And honestly, there doesn’t have to be.  It’s just that, before Friday, there seemed to be no representation of British national love you were remotely comfortable with whatsoever. In fact, you were staunchly uncomfortable with all representations put forth so far. You’re not that into the monarchy. You’re definitely over the empire. And you’re not the BNP.  So what’s left? A whole lot of “everyone but England”. A whole lot of awkward err-ing and ahh-ing. A whole lot of identity baggage for 20-somethings.

Until Friday’s opening ceremonies.  Danny put together more than a killer show. He put together a visionary narrative of what it means to be British now, and maybe, for the future. And that is something really special. I imagine it akin to my first Obama moment in 2004, hearing him deliver the keynote address at the Democratic Convention as the Senator of Illinois. I remember listening, attention rapt, thinking, this is my country and I want to part of this. It gave me hope for change before it was plastered as a  2008 campaign slogan because I so desperately needed to see an alternative version of my country to feel like I was still part of it.

I know. You can already taste the cynicism in your mouth. But before you say anything, that same mouth told me you loved the United Kingdom.

So give in and get that Britain’s number. Because you can’t look me in the eye and tell me any other convincing vision of and for Britishness, with shine and self-deprecation, in the last five years grabbed you like the opening ceremonies did.

Friday night was awesome. But from one friend to another, don’t leave things there because I’ve never seen you like this before. And that’s important.

Yours (dependent on my visa status),

An American living in the United Kingdom

The American Dream is really two dreams. There’s the Horatio Alger myth, in which a person with grit, ingenuity, and hard work succeeds and prospers. And there’s the firehouse dinner, the Fourth of July picnic, the common green, in which everyone gives a little so the group can get a lot. Markus’s work seems to suggest the emergence of a dream apartheid, wherein the upper class continues to chase a vision of personal success and everyone else lingers at a potluck complaining that the system is broken. (Research shows that the rich tend to blame individuals for their own failure and likewise credit themselves for their own success, whereas those in the lower classes find explanations for inequality in circumstances and events outside their control.) But the truth is much more nuanced. Every American, rich and poor, bounces back and forth between these two ideals of self, calibrating ambitions and adjusting behaviors accordingly.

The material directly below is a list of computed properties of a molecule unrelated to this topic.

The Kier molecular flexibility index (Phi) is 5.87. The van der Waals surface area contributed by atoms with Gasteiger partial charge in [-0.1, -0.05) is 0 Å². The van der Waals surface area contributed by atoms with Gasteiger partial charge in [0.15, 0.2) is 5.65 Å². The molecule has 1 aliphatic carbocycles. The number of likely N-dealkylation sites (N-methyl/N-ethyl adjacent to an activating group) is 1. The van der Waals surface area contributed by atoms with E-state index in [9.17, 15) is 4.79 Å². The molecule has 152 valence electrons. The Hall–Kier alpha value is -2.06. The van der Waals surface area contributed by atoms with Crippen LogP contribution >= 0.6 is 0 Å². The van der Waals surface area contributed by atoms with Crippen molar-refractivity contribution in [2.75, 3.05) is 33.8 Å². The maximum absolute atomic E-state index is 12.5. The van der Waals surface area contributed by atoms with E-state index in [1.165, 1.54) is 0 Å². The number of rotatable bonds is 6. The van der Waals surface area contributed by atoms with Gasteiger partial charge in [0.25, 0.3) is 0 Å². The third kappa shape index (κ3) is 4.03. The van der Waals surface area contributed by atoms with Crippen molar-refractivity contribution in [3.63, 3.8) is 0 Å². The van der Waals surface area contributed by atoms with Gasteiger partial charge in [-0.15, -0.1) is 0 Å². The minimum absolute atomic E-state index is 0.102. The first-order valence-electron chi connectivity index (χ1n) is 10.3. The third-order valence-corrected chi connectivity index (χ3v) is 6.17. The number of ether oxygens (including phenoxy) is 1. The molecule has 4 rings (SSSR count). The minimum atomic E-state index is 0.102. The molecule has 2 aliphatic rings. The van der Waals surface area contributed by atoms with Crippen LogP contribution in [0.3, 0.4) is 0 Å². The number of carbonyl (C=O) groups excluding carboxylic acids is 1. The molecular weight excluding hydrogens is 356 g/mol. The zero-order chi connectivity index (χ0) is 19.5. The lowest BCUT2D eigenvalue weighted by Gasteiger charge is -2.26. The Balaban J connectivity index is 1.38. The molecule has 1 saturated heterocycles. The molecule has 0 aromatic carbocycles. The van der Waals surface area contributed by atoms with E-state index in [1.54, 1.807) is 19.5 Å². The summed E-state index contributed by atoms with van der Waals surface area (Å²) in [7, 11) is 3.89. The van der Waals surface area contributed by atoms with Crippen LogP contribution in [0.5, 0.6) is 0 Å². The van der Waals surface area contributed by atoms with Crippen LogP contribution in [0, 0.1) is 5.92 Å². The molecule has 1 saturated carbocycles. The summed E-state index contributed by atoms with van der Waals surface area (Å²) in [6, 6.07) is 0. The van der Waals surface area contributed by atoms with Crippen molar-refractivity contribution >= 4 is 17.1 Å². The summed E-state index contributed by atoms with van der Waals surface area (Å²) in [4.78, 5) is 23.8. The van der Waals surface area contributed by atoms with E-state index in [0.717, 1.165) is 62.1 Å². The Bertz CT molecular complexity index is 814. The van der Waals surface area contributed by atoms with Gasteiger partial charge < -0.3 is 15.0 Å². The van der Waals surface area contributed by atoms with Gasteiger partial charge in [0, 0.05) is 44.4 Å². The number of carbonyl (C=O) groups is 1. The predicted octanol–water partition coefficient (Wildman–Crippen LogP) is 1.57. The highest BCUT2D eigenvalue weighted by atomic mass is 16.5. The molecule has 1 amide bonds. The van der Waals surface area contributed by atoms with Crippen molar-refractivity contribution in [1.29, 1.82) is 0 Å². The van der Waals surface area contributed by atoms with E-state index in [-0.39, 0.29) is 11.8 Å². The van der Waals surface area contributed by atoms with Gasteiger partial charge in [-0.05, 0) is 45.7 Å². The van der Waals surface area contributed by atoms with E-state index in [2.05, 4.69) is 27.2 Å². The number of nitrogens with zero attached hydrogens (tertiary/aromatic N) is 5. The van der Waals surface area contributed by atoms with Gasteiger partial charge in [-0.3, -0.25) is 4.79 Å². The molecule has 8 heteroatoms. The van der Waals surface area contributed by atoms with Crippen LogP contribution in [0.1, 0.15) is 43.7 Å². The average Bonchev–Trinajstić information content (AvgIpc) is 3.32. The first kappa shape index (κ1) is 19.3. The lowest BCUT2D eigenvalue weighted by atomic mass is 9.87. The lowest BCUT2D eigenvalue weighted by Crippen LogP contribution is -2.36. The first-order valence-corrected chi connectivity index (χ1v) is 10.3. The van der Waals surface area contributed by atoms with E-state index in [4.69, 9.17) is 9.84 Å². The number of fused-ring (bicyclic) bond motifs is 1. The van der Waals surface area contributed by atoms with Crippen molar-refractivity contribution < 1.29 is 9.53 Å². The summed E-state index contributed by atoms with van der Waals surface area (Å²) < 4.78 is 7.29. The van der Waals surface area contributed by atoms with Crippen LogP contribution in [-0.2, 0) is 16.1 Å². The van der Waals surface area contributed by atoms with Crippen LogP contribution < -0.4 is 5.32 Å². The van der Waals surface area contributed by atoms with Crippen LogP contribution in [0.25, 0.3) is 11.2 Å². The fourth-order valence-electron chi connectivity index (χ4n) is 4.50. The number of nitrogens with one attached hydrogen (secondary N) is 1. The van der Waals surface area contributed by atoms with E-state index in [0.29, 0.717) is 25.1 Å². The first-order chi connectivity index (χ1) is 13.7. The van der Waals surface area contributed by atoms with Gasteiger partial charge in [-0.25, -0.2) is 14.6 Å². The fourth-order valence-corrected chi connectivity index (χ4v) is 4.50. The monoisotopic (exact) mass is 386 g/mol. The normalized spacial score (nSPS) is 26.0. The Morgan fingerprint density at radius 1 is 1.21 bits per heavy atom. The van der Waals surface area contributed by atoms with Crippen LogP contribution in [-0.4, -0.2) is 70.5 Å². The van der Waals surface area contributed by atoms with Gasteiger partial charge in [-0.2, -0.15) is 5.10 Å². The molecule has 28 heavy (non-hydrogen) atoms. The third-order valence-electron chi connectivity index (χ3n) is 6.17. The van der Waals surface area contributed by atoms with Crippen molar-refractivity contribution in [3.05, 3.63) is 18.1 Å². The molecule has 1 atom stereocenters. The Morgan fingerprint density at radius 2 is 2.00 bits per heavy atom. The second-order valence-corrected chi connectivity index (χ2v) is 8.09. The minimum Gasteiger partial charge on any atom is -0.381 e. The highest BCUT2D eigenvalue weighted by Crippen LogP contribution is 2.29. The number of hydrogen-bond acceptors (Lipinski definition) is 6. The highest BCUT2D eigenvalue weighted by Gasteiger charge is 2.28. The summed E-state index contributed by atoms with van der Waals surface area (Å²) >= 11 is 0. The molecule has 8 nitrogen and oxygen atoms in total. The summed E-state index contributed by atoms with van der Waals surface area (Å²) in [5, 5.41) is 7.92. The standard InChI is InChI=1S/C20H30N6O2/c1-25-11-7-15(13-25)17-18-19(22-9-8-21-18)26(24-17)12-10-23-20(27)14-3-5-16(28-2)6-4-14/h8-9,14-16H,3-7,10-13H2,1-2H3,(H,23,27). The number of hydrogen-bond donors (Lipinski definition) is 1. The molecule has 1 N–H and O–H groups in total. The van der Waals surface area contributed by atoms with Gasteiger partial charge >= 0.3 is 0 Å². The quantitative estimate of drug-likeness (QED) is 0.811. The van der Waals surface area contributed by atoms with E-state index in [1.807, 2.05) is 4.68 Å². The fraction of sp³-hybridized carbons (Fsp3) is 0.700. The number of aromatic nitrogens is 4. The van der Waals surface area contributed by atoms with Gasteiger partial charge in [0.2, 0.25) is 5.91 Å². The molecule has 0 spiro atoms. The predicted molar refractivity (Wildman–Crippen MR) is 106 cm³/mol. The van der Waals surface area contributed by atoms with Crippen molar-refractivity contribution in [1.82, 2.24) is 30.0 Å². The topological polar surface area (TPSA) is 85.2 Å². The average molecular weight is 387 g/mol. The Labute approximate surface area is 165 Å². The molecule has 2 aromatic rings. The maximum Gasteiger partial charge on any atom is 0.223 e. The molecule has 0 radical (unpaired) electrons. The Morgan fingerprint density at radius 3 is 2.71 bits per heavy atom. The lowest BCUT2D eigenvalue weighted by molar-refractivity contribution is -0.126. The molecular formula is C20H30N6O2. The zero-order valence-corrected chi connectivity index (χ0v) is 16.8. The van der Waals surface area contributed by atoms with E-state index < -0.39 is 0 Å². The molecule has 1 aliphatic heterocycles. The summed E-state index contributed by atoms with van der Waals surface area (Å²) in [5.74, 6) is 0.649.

–Lisa Miller, “The Money-Empathy Gap“, pg 6 (bolding mine)

In the cover story for New York Magazine, Miller brings light to a new group of psychology studies trying to understand the role socio-economic class has on personality, from interpersonal relations to physiological response. Turns out, despite our cultural denial about the significance of class in America, money matters. And you can see it all over our confused little minds.

[Also, super clever to use dogs to visualise class and power dynamics in the pics accompanying the article.]

So much interesting in this burgeoning field. Definitely an area to watch out for.

Happy 4th of July, folks.